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Baumol, William J. – Journal of Human Resources, 1974
The consumption effects, health, social activities, and family size of families eligible for or receiving subsidies such as negative income tax (Graduated Work Incentive Experiment-New Jersey, Pennsylvania) did not change significantly; however, the support program apparently produced an improvement in housing standards and an increase in home…
Descriptors: Consumer Economics, Family Structure, Federal Aid, Health
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Parish, William L.; Willis, Robert J. – Journal of Human Resources, 1993
Data from Taiwanese cohorts show that parental investment in children is affected by credit constraints; early-born children do poorly, especially females; in poorer families and older cohorts, older sisters increase younger siblings' education; and in younger cohorts and richer families, effects of family size and gender composition are weaker.…
Descriptors: Birth Order, Credit (Finance), Daughters, Educational Attainment
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Hill, M. Anne; O'Neill, June – Journal of Human Resources, 1994
Children's scores on the Peabody Picture Vocabulary Test were influenced by mothers' schooling, grandparents' schooling, and family size. Increases in mothers' working hours negatively affected children's achievement. Welfare dependence reduced test scores, largely due to transmission of an underclass heritage of low achievement. (Author/SK)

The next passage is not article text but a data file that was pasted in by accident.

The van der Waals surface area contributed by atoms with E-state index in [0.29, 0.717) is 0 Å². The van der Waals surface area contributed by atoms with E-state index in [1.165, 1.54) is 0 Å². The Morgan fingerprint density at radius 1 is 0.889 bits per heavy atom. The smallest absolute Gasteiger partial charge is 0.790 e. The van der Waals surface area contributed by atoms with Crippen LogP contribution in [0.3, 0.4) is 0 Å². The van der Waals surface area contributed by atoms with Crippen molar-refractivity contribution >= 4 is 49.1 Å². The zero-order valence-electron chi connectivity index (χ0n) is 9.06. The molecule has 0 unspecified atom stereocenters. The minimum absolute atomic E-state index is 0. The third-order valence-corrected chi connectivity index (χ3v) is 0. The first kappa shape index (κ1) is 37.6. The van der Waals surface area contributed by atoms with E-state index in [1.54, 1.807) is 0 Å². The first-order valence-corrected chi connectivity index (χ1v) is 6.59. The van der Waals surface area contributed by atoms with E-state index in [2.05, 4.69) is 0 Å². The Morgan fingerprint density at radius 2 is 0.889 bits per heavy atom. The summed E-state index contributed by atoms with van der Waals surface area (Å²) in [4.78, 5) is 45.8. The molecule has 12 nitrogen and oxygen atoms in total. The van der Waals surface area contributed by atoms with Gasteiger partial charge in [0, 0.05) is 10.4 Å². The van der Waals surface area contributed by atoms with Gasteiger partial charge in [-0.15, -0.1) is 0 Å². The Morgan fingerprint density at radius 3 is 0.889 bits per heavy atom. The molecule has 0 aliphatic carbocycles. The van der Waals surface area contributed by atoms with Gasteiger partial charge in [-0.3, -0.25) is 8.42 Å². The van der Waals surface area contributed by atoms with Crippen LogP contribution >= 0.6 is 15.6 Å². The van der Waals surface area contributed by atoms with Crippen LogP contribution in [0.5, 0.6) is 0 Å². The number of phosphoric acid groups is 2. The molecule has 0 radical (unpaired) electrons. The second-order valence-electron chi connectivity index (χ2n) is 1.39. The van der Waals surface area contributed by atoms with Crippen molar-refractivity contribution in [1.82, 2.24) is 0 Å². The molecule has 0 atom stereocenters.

Descriptors: Cognitive Ability, Cognitive Development, Educational Attitudes, Employed Women
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Akresh, Richard – Journal of Human Resources, 2009
Using data I collected in Africa, this paper examines a household's decision to adjust its size through child fostering, an institution where biological parents temporarily send children to live with other families. Households experiencing negative idiosyncratic income shocks, child gender imbalances, located further from primary schools, or with…
Descriptors: Family Income, Parents, Foreign Countries, Gender Issues
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Bloch, Francis; Rao, Vijayandra; Desai, Sonalde – Journal of Human Resources, 2004
The determinants of expenditures on wedding celebrations by rural Indian families are examined. A status signaling model of wedding celebrations is developed where the size of the celebration signals the quality of the new groom's family and the enhanced social status of the bride's family.
Descriptors: Foreign Countries, Social Status, Ceremonies, Marriage